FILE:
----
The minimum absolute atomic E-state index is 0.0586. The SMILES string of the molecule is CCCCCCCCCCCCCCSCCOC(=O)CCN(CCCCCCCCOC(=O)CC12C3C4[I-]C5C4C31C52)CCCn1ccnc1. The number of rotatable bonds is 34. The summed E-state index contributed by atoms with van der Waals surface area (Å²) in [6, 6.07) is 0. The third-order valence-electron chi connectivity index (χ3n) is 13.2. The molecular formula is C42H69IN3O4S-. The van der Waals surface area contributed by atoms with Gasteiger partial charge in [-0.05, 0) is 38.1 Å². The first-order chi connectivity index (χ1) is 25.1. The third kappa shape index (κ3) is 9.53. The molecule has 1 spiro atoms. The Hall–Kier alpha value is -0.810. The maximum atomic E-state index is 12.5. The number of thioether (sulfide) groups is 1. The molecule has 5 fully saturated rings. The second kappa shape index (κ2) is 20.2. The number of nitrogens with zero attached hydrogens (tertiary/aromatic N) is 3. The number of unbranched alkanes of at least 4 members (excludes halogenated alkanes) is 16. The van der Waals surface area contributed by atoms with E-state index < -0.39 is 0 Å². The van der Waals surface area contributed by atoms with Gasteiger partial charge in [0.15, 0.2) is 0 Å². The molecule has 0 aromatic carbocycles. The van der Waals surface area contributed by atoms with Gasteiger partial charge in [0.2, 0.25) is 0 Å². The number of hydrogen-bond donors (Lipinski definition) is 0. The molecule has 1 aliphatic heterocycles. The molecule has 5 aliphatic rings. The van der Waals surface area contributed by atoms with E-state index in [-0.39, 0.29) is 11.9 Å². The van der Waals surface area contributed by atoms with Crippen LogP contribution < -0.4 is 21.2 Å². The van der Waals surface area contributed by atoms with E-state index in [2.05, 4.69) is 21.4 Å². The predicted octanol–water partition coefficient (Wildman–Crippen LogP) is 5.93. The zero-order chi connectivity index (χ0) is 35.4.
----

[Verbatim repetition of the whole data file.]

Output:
The minimum absolute atomic E-state index is 0.0586. The SMILES string of the molecule is CCCCCCCCCCCCCCSCCOC(=O)CCN(CCCCCCCCOC(=O)CC12C3C4[I-]C5C4C31C52)CCCn1ccnc1. The number of rotatable bonds is 34. The summed E-state index contributed by atoms with van der Waals surface area (Å²) in [6, 6.07) is 0. The third-order valence-electron chi connectivity index (χ3n) is 13.2. The molecular formula is C42H69IN3O4S-. The van der Waals surface area contributed by atoms with Gasteiger partial charge in [-0.05, 0) is 38.1 Å². The first-order chi connectivity index (χ1) is 25.1. The third kappa shape index (κ3) is 9.53. The molecule has 1 spiro atoms. The Hall–Kier alpha value is -0.810. The maximum atomic E-state index is 12.5. The number of thioether (sulfide) groups is 1. The molecule has 5 fully saturated rings. The second kappa shape index (κ2) is 20.2. The number of nitrogens with zero attached hydrogens (tertiary/aromatic N) is 3. The number of unbranched alkanes of at least 4 members (excludes halogenated alkanes) is 16. The van der Waals surface area contributed by atoms with E-state index < -0.39 is 0 Å². The van der Waals surface area contributed by atoms with Gasteiger partial charge in [0.15, 0.2) is 0 Å². The molecule has 0 aromatic carbocycles. The van der Waals surface area contributed by atoms with Gasteiger partial charge in [0.2, 0.25) is 0 Å². The number of hydrogen-bond donors (Lipinski definition) is 0. The molecule has 1 aliphatic heterocycles. The molecule has 5 aliphatic rings. The van der Waals surface area contributed by atoms with E-state index in [-0.39, 0.29) is 11.9 Å². The van der Waals surface area contributed by atoms with Crippen LogP contribution < -0.4 is 21.2 Å². The van der Waals surface area contributed by atoms with E-state index in [2.05, 4.69) is 21.4 Å². The predicted octanol–water partition coefficient (Wildman–Crippen LogP) is 5.93. The zero-order chi connectivity index (χ0) is 35.4.